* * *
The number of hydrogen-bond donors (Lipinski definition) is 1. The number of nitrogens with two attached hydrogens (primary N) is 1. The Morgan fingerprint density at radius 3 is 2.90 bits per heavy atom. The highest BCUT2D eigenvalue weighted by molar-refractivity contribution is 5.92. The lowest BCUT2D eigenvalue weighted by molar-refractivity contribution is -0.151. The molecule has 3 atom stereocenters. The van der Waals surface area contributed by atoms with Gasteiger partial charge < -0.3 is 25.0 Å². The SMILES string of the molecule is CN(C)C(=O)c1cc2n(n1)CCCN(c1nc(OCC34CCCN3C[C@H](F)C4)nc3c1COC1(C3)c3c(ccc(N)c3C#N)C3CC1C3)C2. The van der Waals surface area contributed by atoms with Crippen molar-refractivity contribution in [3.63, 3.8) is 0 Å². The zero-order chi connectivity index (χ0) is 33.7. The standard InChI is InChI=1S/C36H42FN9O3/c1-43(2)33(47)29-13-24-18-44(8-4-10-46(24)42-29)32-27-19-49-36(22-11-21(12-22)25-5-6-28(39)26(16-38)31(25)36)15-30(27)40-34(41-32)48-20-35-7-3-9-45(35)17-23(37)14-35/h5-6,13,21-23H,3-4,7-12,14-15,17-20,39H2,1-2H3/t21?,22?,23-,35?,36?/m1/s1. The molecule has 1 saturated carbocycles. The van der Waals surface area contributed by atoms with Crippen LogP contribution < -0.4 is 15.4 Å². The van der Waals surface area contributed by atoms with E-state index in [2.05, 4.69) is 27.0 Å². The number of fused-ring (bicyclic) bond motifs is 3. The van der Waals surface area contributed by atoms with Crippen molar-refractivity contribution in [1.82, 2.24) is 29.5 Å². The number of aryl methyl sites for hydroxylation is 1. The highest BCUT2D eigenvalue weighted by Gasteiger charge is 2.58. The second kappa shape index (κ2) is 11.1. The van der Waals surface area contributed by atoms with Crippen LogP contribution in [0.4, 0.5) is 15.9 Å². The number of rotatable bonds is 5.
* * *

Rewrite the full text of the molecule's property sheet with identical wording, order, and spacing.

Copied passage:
The number of hydrogen-bond donors (Lipinski definition) is 1. The number of nitrogens with two attached hydrogens (primary N) is 1. The Morgan fingerprint density at radius 3 is 2.90 bits per heavy atom. The highest BCUT2D eigenvalue weighted by molar-refractivity contribution is 5.92. The lowest BCUT2D eigenvalue weighted by molar-refractivity contribution is -0.151. The molecule has 3 atom stereocenters. The van der Waals surface area contributed by atoms with Gasteiger partial charge < -0.3 is 25.0 Å². The SMILES string of the molecule is CN(C)C(=O)c1cc2n(n1)CCCN(c1nc(OCC34CCCN3C[C@H](F)C4)nc3c1COC1(C3)c3c(ccc(N)c3C#N)C3CC1C3)C2. The van der Waals surface area contributed by atoms with Crippen molar-refractivity contribution in [3.63, 3.8) is 0 Å². The zero-order chi connectivity index (χ0) is 33.7. The standard InChI is InChI=1S/C36H42FN9O3/c1-43(2)33(47)29-13-24-18-44(8-4-10-46(24)42-29)32-27-19-49-36(22-11-21(12-22)25-5-6-28(39)26(16-38)31(25)36)15-30(27)40-34(41-32)48-20-35-7-3-9-45(35)17-23(37)14-35/h5-6,13,21-23H,3-4,7-12,14-15,17-20,39H2,1-2H3/t21?,22?,23-,35?,36?/m1/s1. The molecule has 1 saturated carbocycles. The van der Waals surface area contributed by atoms with Crippen LogP contribution < -0.4 is 15.4 Å². The van der Waals surface area contributed by atoms with E-state index in [2.05, 4.69) is 27.0 Å². The number of fused-ring (bicyclic) bond motifs is 3. The van der Waals surface area contributed by atoms with Crippen molar-refractivity contribution in [1.82, 2.24) is 29.5 Å². The number of aryl methyl sites for hydroxylation is 1. The highest BCUT2D eigenvalue weighted by Gasteiger charge is 2.58. The second kappa shape index (κ2) is 11.1. The van der Waals surface area contributed by atoms with Crippen LogP contribution in [0.4, 0.5) is 15.9 Å². The number of rotatable bonds is 5.